Donor Cultivation and The Donor Lifecycle Map
By Deborah Kaplan Polivy
John Wiley and Sons, 2014
by Stephen G. Donshik
It is very rare when an author writes a book that is a real gift to its readers. Well, Dr. Deborah Polivy has written such a book. “The Donor Cultivation and the Donor Lifecycle Map: A New Framework for Funding” is a gift to all of us who are involved in nonprofit organizations. In one way or another, every nonprofit organization is concerned with financial resource development and with attracting and engaging donors and sustaining their involvement.
The real beauty of Dr. Polivy’s book is that it integrates theory and practice. She does not remain on a theoretical level, but instead demonstrates each of her strategic approaches with vignettes from both her practice experience and that of others in the fundraising field. The connection between the two is one of the strengths of this book: It offers not only what might work but what has a proven record of success with organizations’ fundraising efforts and their donors.
The book is also structured in a very user-friendly way; it begins with the key concepts and then moves into a how-to approach that is relevant to both professional and volunteer leaders. It provides a “donor lifecycle map” as a way of planning and monitoring our relationships with our supporters.
In fact, one of the unique features of Dr. Polivy’s approach is that she does not conceive of cultivating donors as being the purview of professionals alone. Instead, the very structure and function of nonprofit organizations must reflect a commitment to building, strengthening, and maintaining their donor base. Organizations cannot be successful in raising needed funds if they believe that fundraising is the responsibility solely of the fundraising professionals or particular volunteer leaders. Of course, the professional and volunteer fundraisers are essential, but they alone are not sufficient to maintain a successful resource development program over time.
Readers will be intrigued by the number of times Dr. Polivy’s suggestions (and directions) appear to be common sense. Throughout the book readers may say to themselves, “Well of course, that makes perfect sense” or “Of course, that’s the way it should be done.” Yet, most of us can identify organizations that just don’t get it right. For example, when she discusses the back-room functions of an organization like sending out acknowledgments and thank you letters for donations, she offers practical guidelines for how to connect with donors in a way that is not just a pro forma communication but seeks to initiate a personal connection with them.
Moving forward, she develops and demonstrates how cultivating donors’ relationships with nonprofits is not the end goal, but rather a process that does not stop with an annual gift or a major gift to a capital project. The aim of the process is to maintain donors’ interest so that they become part of the sustaining support of the organization and have a continuing interest in ensuring the ongoing functioning and development of services to the community through their own identification with the organization’s purposes.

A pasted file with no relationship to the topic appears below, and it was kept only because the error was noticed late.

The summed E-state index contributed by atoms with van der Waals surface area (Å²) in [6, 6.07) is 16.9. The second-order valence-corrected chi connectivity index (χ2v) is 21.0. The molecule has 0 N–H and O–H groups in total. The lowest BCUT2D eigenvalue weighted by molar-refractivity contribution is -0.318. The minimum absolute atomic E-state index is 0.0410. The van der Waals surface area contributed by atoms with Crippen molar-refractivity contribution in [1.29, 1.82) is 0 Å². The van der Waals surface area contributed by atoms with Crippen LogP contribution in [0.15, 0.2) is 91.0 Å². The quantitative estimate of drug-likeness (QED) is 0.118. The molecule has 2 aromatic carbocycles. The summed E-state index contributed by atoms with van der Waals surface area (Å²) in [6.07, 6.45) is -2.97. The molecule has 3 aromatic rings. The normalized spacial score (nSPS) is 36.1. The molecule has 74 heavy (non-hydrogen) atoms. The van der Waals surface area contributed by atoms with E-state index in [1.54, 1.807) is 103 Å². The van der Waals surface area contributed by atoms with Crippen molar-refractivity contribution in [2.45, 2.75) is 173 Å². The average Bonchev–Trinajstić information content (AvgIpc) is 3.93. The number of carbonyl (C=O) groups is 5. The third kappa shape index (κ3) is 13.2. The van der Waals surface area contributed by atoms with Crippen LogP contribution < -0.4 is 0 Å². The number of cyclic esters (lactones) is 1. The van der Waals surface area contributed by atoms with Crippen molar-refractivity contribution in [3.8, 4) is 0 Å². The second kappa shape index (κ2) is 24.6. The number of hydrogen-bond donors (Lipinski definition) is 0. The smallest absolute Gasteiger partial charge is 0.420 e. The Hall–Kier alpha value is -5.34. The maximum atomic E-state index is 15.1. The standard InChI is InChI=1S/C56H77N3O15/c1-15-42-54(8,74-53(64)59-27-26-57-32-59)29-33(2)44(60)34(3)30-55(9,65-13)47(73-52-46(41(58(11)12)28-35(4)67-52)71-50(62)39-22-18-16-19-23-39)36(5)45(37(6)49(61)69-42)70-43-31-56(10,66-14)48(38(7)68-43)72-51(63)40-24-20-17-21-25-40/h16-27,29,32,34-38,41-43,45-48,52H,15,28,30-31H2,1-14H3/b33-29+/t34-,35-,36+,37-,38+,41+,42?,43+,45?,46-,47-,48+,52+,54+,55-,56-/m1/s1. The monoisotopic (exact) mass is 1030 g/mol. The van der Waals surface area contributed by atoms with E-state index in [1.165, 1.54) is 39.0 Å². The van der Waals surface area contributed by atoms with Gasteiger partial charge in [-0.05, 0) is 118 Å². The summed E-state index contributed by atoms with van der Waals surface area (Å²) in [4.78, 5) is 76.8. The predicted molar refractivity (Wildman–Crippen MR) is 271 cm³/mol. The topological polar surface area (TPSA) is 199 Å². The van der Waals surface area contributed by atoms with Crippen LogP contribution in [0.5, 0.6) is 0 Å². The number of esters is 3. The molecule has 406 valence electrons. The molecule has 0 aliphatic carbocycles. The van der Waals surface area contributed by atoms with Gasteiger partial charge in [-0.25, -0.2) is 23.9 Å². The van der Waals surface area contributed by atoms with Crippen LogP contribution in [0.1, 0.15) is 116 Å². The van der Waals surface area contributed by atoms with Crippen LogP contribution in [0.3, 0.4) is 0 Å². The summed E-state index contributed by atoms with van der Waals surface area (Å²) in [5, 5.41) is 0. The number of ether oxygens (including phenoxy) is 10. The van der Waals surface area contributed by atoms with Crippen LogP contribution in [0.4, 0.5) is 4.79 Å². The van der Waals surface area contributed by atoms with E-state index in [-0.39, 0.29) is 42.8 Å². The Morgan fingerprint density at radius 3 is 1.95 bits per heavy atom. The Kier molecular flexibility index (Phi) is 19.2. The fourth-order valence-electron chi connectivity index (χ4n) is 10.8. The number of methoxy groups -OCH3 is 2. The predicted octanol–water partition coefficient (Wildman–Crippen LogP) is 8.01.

Dr. Polivy also helps us understand that there are both personal and nonpersonal donor cultivation tools and that they should be used strategically. Because the relationship that develops between the organization and the donor must go beyond just a request for financial support, there must be an element of concern and personal interest in the individual. There are times when it is appropriate to make a personal phone call to a donor that might have nothing to do with soliciting a contribution. Meetings with prospective donors may involve conversations about more than the support you would like them to provide to the agency.
At other times, it is appropriate to send updates by e-mail or brochures through snail mail. These can be very effective tools when used at the right time for the right purpose. Dr. Polivy provides us with the guidelines for understanding when it is appropriate to either pursue a personal or nonpersonal approach to maintaining donors’ involvement with the nonprofit.
So where is the gift in this book’s formulation and presentation? It lies in its framework for understanding the context of cultivating donors, using the donor lifecyle map. The book gives us a barometer by which we can look at what we do and how we do it, enabling us to evaluate our success not only by the results of fundraising campaigns but also on how we have built, strengthened, and maintained our supporters over the years.
It is a perfect tool to use to educate both staff of nonprofit organizations and members of boards and their committees, enabling development of an agreed-on and unified approach for financial resources that will be endorsed and adopted by the organization.
Stephen G. Donshik, D.S.W., is a lecturer at Hebrew University’s International Nonprofit Management and Leadership Program and has a consulting firm focused on strengthening nonprofit organizations and their leadership for tomorrow. Stephen is a regular contributor to eJewish Philanthropy.